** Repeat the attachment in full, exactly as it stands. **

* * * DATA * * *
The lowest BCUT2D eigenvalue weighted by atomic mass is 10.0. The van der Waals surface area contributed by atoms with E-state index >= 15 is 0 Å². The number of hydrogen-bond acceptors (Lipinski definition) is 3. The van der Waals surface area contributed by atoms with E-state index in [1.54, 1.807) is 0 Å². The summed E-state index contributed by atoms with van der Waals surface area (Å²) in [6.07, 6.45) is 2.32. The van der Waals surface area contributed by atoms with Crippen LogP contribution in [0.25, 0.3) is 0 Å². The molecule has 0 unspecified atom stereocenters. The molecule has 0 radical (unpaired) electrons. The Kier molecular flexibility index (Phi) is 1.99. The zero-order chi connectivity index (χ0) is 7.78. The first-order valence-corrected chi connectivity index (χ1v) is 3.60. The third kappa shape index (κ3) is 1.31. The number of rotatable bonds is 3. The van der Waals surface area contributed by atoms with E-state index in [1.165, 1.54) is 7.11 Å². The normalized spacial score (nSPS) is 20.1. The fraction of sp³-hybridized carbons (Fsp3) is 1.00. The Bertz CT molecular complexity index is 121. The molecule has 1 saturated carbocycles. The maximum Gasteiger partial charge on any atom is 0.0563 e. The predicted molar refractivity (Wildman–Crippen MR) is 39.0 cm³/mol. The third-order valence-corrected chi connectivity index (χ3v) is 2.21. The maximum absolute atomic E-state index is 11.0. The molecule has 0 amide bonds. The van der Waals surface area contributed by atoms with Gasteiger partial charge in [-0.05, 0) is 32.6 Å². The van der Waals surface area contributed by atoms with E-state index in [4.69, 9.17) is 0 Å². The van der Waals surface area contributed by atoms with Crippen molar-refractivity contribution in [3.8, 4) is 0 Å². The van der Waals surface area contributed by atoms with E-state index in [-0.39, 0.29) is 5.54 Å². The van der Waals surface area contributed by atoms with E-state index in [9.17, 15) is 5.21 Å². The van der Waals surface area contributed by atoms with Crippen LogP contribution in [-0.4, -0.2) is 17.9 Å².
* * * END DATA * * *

The lowest BCUT2D eigenvalue weighted by atomic mass is 10.0. The van der Waals surface area contributed by atoms with E-state index >= 15 is 0 Å². The number of hydrogen-bond acceptors (Lipinski definition) is 3. The van der Waals surface area contributed by atoms with E-state index in [1.54, 1.807) is 0 Å². The summed E-state index contributed by atoms with van der Waals surface area (Å²) in [6.07, 6.45) is 2.32. The van der Waals surface area contributed by atoms with Crippen LogP contribution in [0.25, 0.3) is 0 Å². The molecule has 0 unspecified atom stereocenters. The molecule has 0 radical (unpaired) electrons. The Kier molecular flexibility index (Phi) is 1.99. The zero-order chi connectivity index (χ0) is 7.78. The first-order valence-corrected chi connectivity index (χ1v) is 3.60. The third kappa shape index (κ3) is 1.31. The number of rotatable bonds is 3. The van der Waals surface area contributed by atoms with E-state index in [1.165, 1.54) is 7.11 Å². The normalized spacial score (nSPS) is 20.1. The fraction of sp³-hybridized carbons (Fsp3) is 1.00. The Bertz CT molecular complexity index is 121. The molecule has 1 saturated carbocycles. The maximum Gasteiger partial charge on any atom is 0.0563 e. The predicted molar refractivity (Wildman–Crippen MR) is 39.0 cm³/mol. The third-order valence-corrected chi connectivity index (χ3v) is 2.21. The maximum absolute atomic E-state index is 11.0. The molecule has 0 amide bonds. The van der Waals surface area contributed by atoms with Gasteiger partial charge in [-0.05, 0) is 32.6 Å². The van der Waals surface area contributed by atoms with E-state index in [4.69, 9.17) is 0 Å². The van der Waals surface area contributed by atoms with Crippen molar-refractivity contribution in [3.8, 4) is 0 Å². The van der Waals surface area contributed by atoms with E-state index in [-0.39, 0.29) is 5.54 Å². The van der Waals surface area contributed by atoms with E-state index in [9.17, 15) is 5.21 Å². The van der Waals surface area contributed by atoms with Crippen LogP contribution in [-0.4, -0.2) is 17.9 Å².